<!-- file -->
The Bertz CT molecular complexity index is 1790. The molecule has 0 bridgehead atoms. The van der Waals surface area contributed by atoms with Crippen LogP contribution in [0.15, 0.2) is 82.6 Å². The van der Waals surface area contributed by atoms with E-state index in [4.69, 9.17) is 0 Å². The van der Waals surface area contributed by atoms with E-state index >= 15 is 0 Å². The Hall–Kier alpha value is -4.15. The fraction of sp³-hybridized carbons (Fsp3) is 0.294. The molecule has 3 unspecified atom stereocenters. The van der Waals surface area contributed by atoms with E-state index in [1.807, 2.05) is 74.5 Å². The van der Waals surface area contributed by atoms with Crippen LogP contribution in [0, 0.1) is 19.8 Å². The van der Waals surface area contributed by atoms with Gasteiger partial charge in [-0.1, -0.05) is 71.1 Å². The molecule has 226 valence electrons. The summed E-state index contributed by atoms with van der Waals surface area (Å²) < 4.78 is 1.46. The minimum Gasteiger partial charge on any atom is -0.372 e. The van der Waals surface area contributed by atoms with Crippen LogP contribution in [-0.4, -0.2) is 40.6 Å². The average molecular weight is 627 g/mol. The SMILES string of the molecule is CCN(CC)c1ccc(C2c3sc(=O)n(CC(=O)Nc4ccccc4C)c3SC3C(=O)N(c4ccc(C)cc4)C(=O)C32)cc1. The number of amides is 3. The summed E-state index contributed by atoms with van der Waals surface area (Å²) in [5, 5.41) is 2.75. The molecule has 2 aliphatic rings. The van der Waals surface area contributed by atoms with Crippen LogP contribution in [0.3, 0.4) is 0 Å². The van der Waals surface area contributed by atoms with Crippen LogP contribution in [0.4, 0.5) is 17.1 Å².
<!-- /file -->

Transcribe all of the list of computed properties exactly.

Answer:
The Bertz CT molecular complexity index is 1790. The molecule has 0 bridgehead atoms. The van der Waals surface area contributed by atoms with Crippen LogP contribution in [0.15, 0.2) is 82.6 Å². The van der Waals surface area contributed by atoms with E-state index in [4.69, 9.17) is 0 Å². The van der Waals surface area contributed by atoms with E-state index >= 15 is 0 Å². The Hall–Kier alpha value is -4.15. The fraction of sp³-hybridized carbons (Fsp3) is 0.294. The molecule has 3 unspecified atom stereocenters. The van der Waals surface area contributed by atoms with E-state index in [1.807, 2.05) is 74.5 Å². The van der Waals surface area contributed by atoms with Crippen LogP contribution in [0, 0.1) is 19.8 Å². The van der Waals surface area contributed by atoms with Gasteiger partial charge in [-0.1, -0.05) is 71.1 Å². The molecule has 226 valence electrons. The summed E-state index contributed by atoms with van der Waals surface area (Å²) < 4.78 is 1.46. The minimum Gasteiger partial charge on any atom is -0.372 e. The van der Waals surface area contributed by atoms with Crippen LogP contribution in [-0.4, -0.2) is 40.6 Å². The average molecular weight is 627 g/mol. The SMILES string of the molecule is CCN(CC)c1ccc(C2c3sc(=O)n(CC(=O)Nc4ccccc4C)c3SC3C(=O)N(c4ccc(C)cc4)C(=O)C32)cc1. The number of amides is 3. The summed E-state index contributed by atoms with van der Waals surface area (Å²) in [5, 5.41) is 2.75. The molecule has 2 aliphatic rings. The van der Waals surface area contributed by atoms with Crippen LogP contribution in [0.3, 0.4) is 0 Å². The van der Waals surface area contributed by atoms with Crippen LogP contribution in [0.4, 0.5) is 17.1 Å².